How Firearm Enhancements Can Add Years To Sentencing

Under Illinois statute, certain crimes have enhancements if they involve firearms.  

Enhancements mean that in addition to the punishment for the underlying crime, a certain number of years are added to the sentence because of the presence or use of a firearm.

Which Crimes Have Enhancement Clauses?

Under current statutes, the firearm enhancement punishments apply to the following crimes:

  • Armed robbery
  •  Aggravated vehicular hijacking
  • Attempted murder
  • First degree murder
  • Intentional homicide to an unborn child
  • Aggravated kidnapping
  • Aggravated battery of a child
  • Home invasion
  • Aggravated criminal sexual assault, or
  • Predatory criminal sexual assault of a child

How Do The Enhancement Charges Apply?

If an enhancement charge is part of a case, the prosecutor will try to convict the defendant of the original crime (for example, she will try to convict of home invasion) and prove that the defendant either had a firearm or discharged a firearm during the commission of the crime.  

If the firearm element is proved, then a certain number of years will be added to the minimum sentence for the underlying crime.

How Many Years Are Included With The Enhancements?

The time added to a sentence for a firearm enhancement depends on the manner in which the firearm was used.  

If the defendant only had a firearm on their person, but did not discharge it during the commission of the crime, then 15 years are added to the sentence.

If a firearm was discharged, but didn’t harm anyone by doing so, then 20 years are added to the sentence. If you discharged the firearm and it caused bodily harm to someone, then 25 years up to life in prison is added to the sentence.  

The enhancements also apply to accessory crimes (e.g. being charged as an accomplice to first degree murder).  If the defendant is charged as an accomplice to a crime listed above in which a firearm was discharged, then an additional 15 years is added to the sentence, unless they were the one who discharged the firearm (which would result in a separate charge).

For example, attempted first degree murder is a Class X Felony, and it is punishable by a minimum of 20 years to 80 years in prison.  If a defendant attempted to murder another person by pointing or shooting a firearm, but missed the person and did not harm them, then the defendant could be charged with attempted first degree murder.  

If he is found guilty, then he may be sentenced for 20-80 years for the attempt crime, plus an additional 20 years for discharging a firearm.

Can The Number Of Years For An Enhancement Charge Be Reduced?

Unfortunately, current Illinois laws state these enhancements are mandatory, meaning they cannot be reduced or altered.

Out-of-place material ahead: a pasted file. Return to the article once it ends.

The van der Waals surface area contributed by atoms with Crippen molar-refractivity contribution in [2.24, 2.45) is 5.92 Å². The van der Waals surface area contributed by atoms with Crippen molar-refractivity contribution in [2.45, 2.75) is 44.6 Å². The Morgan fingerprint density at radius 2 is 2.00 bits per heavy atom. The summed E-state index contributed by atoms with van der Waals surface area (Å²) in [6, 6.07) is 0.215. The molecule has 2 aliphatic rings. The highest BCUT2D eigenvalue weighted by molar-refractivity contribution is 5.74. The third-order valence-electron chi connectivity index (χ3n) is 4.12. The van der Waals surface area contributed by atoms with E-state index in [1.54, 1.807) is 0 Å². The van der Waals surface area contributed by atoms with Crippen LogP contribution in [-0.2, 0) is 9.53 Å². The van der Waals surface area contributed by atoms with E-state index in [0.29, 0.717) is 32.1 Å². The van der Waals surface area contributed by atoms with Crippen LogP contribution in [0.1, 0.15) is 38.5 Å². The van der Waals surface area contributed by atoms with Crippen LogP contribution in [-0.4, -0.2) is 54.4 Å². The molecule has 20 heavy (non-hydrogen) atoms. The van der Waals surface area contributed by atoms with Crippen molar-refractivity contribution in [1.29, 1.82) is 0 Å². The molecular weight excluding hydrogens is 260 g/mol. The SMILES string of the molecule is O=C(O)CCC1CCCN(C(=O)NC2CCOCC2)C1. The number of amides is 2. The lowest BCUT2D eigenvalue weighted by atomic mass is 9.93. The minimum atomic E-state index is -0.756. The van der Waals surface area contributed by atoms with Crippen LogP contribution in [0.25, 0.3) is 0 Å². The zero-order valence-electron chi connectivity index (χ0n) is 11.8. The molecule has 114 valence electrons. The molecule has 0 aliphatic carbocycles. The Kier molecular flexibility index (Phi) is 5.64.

If you are found guilty of one of the crimes listed above and the firearm enhancement applies, then the additional time must be added to the sentence.  

That is why it is imperative that you hire experienced counsel to fight for your rights and help you avoid excessive punishment.

What Is The Crime I Am Charged With Already Includes Firearm Charge?

Even though it seems unjust, Illinois courts have determined that enhancement clauses can be added to sentences even if the statute the defendant violated includes using a gun as an element.

For example, armed robbery occurs when a defendant robs a person or establishment using a deadly weapon or a firearm.  

If a defendant is charged with armed robbery with the use of a firearm and found guilty, then he can be sentenced to a number of years in prison for the armed robbery plus the 15-year enhancement for having a firearm on one’s person during the commission of the crime.  

Is There Any Way To Fight The Enhancement Charge?

There are defenses available in every case.  If the crime you are charged with involves a gun or it is one of the crimes above that includes a potential enhancement for the possession of a firearm, an experienced attorney can fight to defend you against the charges of the underlying crime and work to avoid an enhancement clause by showing you either did not possess a gun or did not use it during the commission of any crime.  The defenses in your case can only be determined after a thorough review of the evidence in your case.  

Contact Abdallah Law Today

Felony crimes are serious, and when they involve a firearm, the Illinois court system tries to impose long prison sentences.  

If you or a loved one are facing a felony firearm charge, contact Abdallah Law as soon as possible so we can fight for your freedom. Call Abdallah Law at (312)-229-0008 or contact us today for a free consultation.